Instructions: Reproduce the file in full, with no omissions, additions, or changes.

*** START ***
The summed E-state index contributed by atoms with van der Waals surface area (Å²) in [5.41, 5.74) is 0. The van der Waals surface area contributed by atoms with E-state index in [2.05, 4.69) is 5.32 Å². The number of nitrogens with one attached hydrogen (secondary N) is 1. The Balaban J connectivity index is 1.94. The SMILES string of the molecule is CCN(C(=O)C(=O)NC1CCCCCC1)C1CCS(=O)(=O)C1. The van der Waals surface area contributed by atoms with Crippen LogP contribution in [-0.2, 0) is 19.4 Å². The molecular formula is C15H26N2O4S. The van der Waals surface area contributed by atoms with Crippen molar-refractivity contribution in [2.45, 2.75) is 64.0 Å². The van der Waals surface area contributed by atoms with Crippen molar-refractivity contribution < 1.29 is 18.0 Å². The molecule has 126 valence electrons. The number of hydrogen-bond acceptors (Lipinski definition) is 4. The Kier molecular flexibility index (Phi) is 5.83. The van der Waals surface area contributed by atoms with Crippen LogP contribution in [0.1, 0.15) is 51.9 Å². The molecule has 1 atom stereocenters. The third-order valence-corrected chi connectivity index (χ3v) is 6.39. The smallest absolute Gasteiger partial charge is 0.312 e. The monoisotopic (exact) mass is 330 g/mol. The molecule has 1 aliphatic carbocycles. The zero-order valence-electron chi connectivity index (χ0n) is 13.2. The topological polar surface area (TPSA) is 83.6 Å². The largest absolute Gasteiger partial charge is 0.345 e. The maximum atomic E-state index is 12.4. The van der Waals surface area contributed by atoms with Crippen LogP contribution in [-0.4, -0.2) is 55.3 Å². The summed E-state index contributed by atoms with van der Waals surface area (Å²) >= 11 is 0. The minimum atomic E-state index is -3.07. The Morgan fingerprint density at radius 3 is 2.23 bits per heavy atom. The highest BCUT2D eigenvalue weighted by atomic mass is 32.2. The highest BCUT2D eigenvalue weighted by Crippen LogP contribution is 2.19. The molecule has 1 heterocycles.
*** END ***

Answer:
The summed E-state index contributed by atoms with van der Waals surface area (Å²) in [5.41, 5.74) is 0. The van der Waals surface area contributed by atoms with E-state index in [2.05, 4.69) is 5.32 Å². The number of nitrogens with one attached hydrogen (secondary N) is 1. The Balaban J connectivity index is 1.94. The SMILES string of the molecule is CCN(C(=O)C(=O)NC1CCCCCC1)C1CCS(=O)(=O)C1. The van der Waals surface area contributed by atoms with Crippen LogP contribution in [-0.2, 0) is 19.4 Å². The molecular formula is C15H26N2O4S. The van der Waals surface area contributed by atoms with Crippen molar-refractivity contribution in [2.45, 2.75) is 64.0 Å². The van der Waals surface area contributed by atoms with Crippen molar-refractivity contribution < 1.29 is 18.0 Å². The molecule has 126 valence electrons. The number of hydrogen-bond acceptors (Lipinski definition) is 4. The Kier molecular flexibility index (Phi) is 5.83. The van der Waals surface area contributed by atoms with Crippen LogP contribution in [0.1, 0.15) is 51.9 Å². The molecule has 1 atom stereocenters. The third-order valence-corrected chi connectivity index (χ3v) is 6.39. The smallest absolute Gasteiger partial charge is 0.312 e. The monoisotopic (exact) mass is 330 g/mol. The molecule has 1 aliphatic carbocycles. The zero-order valence-electron chi connectivity index (χ0n) is 13.2. The topological polar surface area (TPSA) is 83.6 Å². The largest absolute Gasteiger partial charge is 0.345 e. The maximum atomic E-state index is 12.4. The van der Waals surface area contributed by atoms with Crippen LogP contribution in [-0.4, -0.2) is 55.3 Å². The summed E-state index contributed by atoms with van der Waals surface area (Å²) >= 11 is 0. The minimum atomic E-state index is -3.07. The Morgan fingerprint density at radius 3 is 2.23 bits per heavy atom. The highest BCUT2D eigenvalue weighted by atomic mass is 32.2. The highest BCUT2D eigenvalue weighted by Crippen LogP contribution is 2.19. The molecule has 1 heterocycles.